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Old 02-05-2016, 01:26 AM   #1306
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I have always found the Xray handling characteristic descriptions to be a little ambiguous.

Moving the shocks to the rear definitely helps in lower traction conditions. Be sure to adjust the droop to compensate for the wishbone angle though. This is a worthwhile tuning aid, but it is not a one size fits all fix for all low grip situations.
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Old 02-05-2016, 06:28 AM   #1307
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Old 02-05-2016, 07:03 AM   #1308
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Quote:
Originally Posted by AntH3000 View Post
Just.....wow.
He is right... Theoretically.

But sometimes theory doesn't play out in the real world.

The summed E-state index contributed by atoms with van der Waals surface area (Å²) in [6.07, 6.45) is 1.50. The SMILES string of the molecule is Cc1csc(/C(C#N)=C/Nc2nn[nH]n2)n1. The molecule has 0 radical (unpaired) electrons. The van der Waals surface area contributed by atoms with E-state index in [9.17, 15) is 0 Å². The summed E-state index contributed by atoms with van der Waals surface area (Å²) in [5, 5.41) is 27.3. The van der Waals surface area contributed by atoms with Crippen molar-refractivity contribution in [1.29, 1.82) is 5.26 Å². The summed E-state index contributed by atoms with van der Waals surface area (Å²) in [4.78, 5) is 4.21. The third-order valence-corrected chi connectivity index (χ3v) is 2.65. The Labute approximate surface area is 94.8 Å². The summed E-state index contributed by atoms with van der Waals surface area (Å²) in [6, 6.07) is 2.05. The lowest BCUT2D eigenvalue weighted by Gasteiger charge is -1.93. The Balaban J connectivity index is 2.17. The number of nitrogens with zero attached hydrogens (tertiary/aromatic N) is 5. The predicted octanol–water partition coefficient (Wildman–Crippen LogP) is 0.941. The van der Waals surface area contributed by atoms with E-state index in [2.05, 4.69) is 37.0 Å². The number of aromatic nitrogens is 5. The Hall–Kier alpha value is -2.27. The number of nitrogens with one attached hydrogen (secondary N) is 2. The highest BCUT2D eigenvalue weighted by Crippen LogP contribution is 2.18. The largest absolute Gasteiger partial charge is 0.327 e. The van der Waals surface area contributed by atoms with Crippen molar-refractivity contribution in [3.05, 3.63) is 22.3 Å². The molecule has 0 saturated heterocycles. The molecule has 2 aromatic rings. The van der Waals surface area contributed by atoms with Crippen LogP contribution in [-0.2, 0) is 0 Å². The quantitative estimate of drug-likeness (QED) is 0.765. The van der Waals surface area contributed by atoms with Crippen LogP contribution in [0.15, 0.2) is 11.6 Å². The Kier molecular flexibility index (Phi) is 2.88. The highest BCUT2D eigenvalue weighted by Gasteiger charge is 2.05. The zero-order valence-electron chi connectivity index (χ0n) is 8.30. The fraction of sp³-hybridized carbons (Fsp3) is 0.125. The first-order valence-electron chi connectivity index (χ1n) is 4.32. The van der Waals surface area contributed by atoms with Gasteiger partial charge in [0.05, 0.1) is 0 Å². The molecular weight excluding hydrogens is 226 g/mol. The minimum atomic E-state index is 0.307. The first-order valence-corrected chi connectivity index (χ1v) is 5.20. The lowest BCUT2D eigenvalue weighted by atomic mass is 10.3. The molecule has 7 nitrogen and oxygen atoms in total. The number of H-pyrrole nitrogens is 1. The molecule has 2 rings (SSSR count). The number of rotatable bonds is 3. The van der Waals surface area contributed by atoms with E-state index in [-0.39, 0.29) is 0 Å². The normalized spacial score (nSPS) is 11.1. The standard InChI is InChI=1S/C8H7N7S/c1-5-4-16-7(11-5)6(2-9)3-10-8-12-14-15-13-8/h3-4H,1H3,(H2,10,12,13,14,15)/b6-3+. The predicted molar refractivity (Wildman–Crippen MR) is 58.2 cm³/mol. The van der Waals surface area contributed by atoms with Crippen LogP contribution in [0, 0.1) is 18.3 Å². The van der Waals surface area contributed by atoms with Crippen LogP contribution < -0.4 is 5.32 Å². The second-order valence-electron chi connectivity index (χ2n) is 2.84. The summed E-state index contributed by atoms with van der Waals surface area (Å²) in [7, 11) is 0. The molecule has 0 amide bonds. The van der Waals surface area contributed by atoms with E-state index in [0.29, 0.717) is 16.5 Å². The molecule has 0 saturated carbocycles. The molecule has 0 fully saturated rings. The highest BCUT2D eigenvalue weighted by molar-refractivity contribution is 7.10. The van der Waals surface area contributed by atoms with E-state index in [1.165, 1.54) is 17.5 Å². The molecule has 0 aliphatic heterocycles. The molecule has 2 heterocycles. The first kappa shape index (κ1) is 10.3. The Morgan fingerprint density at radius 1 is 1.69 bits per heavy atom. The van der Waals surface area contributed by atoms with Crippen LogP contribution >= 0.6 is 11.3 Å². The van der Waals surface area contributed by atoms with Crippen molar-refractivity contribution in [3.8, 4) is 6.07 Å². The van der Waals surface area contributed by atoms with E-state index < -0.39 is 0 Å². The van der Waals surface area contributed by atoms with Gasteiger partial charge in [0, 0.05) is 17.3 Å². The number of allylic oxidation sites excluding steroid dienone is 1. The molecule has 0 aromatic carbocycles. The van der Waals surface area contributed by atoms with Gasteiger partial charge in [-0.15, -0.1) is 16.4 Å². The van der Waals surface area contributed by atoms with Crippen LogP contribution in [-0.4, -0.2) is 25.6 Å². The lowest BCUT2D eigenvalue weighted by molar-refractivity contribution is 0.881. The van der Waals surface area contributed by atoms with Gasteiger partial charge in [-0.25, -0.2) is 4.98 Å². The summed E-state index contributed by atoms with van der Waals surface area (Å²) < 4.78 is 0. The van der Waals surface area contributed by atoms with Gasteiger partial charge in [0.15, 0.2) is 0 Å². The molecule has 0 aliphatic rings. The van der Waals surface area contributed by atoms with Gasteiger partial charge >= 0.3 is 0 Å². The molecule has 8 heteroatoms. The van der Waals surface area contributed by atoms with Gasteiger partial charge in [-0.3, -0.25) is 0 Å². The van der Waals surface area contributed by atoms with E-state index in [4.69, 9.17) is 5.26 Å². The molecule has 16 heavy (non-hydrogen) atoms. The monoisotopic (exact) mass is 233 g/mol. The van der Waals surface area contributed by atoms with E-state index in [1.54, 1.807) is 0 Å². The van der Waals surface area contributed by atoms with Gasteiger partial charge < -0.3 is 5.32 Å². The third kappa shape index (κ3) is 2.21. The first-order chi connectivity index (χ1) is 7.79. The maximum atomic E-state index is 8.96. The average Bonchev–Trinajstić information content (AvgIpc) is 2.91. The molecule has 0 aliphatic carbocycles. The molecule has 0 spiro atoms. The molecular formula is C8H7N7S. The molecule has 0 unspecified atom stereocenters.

I can't really explain this to someone without drawing a picture.

Regardless, it would seem that most are finding more grip with the shocks in back. It's just counter intuitive to everything we know about weight transfer. Maybe a long wheel base would help this car too, in low grip, as it seems slowing rotation is a greater benefit than adding weight transfer to rear.
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Old 02-05-2016, 07:20 AM   #1309
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Quote:
Originally Posted by BentKa View Post


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YYYYEEEEESSSS!!!!
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Old 02-05-2016, 07:38 AM   #1310
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Quote:
Originally Posted by BillyT. View Post
He is right... Theoretically.

But sometimes theory doesn't play out in the real world.

I can't really explain this to someone without drawing a picture.